The collection of 14 daguerreotypes come from the direct descendants of Commander Sir John Franklin and will be estimated at £150,000-200,000 at the auction on September 21.
Dubbed “one of the most significant rediscoveries for the history of photography and polar exploration”, the collection was originally commissioned by Lady Jane Franklin and taken en plein air aboard HMS Erebus just three days before it was to set sail, never to return.
The images, taken by Richard Beard studio on May 15-17, 1845, are the last photographs of 14 members of the expedition.
The ill-fated voyage to explore 500km of Artic coastline to complete the charting of the Northwest Passage – a vital sea route between the Atlantic and Pacific oceans – ended in tragedy when both ships became stuck in the ice and eventually all its 24 officers and 110 crew perished.
The worst disaster in the history of British polar expeditions, dozens of subsequent explorations were launched to discover what had happened to Franklin and his crew.
The 14 sixth-plate daguerreotypes, each hand-tinted coloured with shell gold applied to the buttons, hat bands and epaulettes of the officers' jackets and each inscribed with the details of the sitters, were unknown to the wider world until recently.
The only other known set of the daguerreotypes is in the collection of the Scott Polar Research Institute (SPRI) in Cambridge but this set lacks the images of Robert Sargent and Captain Francis Crozier.
Emily Bierman, global head of Sotheby’s Photographs department, said: “A true monument in the history of photography, these haunting daguerreotypes are among the most important examples of 19th century photographs to ever appear at auction. Each plate is stunningly crisp and conveys the high level of detail the best daguerreotypes are known for. Their re-emergence after 178 years is a truly significant moment for the market and our understanding of the medium.”
Dr David Goldthorpe, head of Sotheby’s Europe Books & Manuscripts department, said: “Apart from its broader significance, it is worth remembering the private dimension that this set of images holds. Franklin’s family must have known that the safe return of the 59-year-old Sir John was no certainty. It is when viewed as a private keepsake, rather than as a public record, that the human stories beneath these images truly come alive.”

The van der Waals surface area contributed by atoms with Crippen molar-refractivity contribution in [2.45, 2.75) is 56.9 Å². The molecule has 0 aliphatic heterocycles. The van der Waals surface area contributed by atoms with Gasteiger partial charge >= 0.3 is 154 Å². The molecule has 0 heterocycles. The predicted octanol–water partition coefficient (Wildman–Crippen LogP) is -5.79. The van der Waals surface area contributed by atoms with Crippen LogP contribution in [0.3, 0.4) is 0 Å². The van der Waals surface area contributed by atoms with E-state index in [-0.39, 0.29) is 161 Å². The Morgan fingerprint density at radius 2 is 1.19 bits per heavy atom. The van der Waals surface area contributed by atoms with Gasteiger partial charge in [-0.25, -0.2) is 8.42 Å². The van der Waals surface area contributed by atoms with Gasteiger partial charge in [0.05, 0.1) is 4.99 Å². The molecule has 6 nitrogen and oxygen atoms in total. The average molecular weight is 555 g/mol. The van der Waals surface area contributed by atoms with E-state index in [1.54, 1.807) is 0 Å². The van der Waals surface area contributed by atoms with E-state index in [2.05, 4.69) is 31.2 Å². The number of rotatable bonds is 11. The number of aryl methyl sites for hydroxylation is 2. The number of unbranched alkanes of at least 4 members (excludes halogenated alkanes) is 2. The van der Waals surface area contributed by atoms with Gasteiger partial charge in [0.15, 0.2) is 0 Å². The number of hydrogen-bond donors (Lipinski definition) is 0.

Supplied with three years’ worth of preserved food supplies, The Franklin Expedition set sail from Greenhithe on May 19, 1845, with a crew of 24 officers and 110 men.
With no word from them, eventually Franklin’s wife offered a reward, equal to £2m today, and many failed searches took place, with more men and ships lost than in the expedition itself.
In 1854, the Scottish explorer John Rae determined the fate of the expedition by talking to Inuit hunters during his survey of the Boothia Peninsula for the Hudson’s Bay Company.
Both ships had become icebound with the men dying from the cold and in some cases resorting to cannibalism. The news caused widespread anger in Victorian society.
Lady Franklin's determined efforts to find her husband led to a further 25 searches over the next four decades, which although did not add further information in locating her husband, contributed hugely to the mapping of the Arctic.
In 2014 HMS Erebus was remarkably discovered by Parks Canada in collaboration with Inuit communities, followed by the discovery of HMS Terror in 2016. These marked two of the most important polar archaeological finds in recent history.
Many of the objects discovered during these missions are now held in the National Maritime Museum.